Thank you for your email regarding the effects of leaving the EU on the NHS.
I would like to pay tribute to the 62,000 EU nationals who work in the NHS and commend the care and compassion they provide. I appreciate that leaving the European Union poses uncertainty to our public services and those who work in them. I believe we must do all we can to support the NHS and I have every confidence in the efforts of my ministerial colleagues to ensure that the UK not only concludes an excellent deal with our European partners, but also maintains this country's reputation as a fantastic place to live and work.
I’m aware of reports that the numbers of EU nationals working in the NHS has recently fallen, however I also understand that the number of EU nationals working in the NHS actually increased by 5.6% in the year following the referendum. I note that, unfortunately, there was a small fall in the number of nurses and health visitors from the EU during this time, but there are a variety of factors which could account for this, notably the introduction of a new English language test for NHS staff from the EU, and falling unemployment in countries such as Spain and Poland, which had previously contributed many nurses to the NHS.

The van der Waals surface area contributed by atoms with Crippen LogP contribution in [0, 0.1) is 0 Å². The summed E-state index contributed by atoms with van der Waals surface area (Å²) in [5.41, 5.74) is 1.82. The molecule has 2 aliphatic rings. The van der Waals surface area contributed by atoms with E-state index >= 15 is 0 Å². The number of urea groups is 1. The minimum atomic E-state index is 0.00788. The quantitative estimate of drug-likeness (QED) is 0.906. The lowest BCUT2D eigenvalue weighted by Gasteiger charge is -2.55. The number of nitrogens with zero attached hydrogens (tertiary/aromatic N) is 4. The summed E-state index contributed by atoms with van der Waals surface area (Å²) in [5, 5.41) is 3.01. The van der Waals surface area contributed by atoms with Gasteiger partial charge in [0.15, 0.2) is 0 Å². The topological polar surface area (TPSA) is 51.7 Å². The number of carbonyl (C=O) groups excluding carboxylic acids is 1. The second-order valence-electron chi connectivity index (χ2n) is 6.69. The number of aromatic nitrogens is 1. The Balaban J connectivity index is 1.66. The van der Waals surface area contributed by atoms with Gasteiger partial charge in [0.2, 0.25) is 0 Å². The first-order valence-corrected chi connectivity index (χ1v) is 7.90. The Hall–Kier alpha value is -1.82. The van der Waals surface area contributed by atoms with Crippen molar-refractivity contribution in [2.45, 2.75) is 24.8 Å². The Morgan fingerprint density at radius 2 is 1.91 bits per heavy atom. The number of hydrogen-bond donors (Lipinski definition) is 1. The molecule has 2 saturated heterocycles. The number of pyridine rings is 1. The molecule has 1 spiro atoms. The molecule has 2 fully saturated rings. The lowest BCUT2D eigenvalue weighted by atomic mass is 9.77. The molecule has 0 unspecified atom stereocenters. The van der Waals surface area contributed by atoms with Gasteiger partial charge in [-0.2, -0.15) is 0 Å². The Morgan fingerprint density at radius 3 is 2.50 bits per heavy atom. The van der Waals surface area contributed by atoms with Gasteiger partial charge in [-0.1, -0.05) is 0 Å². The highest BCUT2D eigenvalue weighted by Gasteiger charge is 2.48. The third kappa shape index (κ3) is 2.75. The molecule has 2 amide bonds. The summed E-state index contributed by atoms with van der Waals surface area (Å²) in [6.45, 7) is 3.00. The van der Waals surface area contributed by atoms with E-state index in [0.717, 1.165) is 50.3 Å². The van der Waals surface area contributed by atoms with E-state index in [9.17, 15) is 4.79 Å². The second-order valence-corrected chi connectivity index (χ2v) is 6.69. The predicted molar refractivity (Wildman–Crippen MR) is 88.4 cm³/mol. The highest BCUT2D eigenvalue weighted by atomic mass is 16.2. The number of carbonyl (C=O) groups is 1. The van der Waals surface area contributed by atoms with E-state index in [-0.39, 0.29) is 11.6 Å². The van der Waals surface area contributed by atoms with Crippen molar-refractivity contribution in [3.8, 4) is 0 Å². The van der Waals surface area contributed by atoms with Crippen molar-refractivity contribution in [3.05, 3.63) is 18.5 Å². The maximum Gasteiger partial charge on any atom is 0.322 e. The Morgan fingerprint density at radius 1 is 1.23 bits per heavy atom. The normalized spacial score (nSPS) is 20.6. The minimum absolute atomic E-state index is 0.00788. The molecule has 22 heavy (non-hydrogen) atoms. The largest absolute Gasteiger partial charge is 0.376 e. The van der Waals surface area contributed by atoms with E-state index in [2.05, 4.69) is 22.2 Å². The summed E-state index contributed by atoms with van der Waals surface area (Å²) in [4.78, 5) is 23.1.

The Government has been embarking on one of the largest recruitment drives in the NHS. Today, there are over 14,000 more nurses and over 11,000 more doctors in NHS wards than in 2010, as well as a further 50,000 nurses in training. Furthermore, the Government recently announced an extra 1500 training places for doctors and over 5000 more trainee nurses, an increase of 25%. I believe that these efforts will significantly support NHS staffing and safeguard the NHS for the future.
Thank you once again for taking the time to contact me.
With best wishes.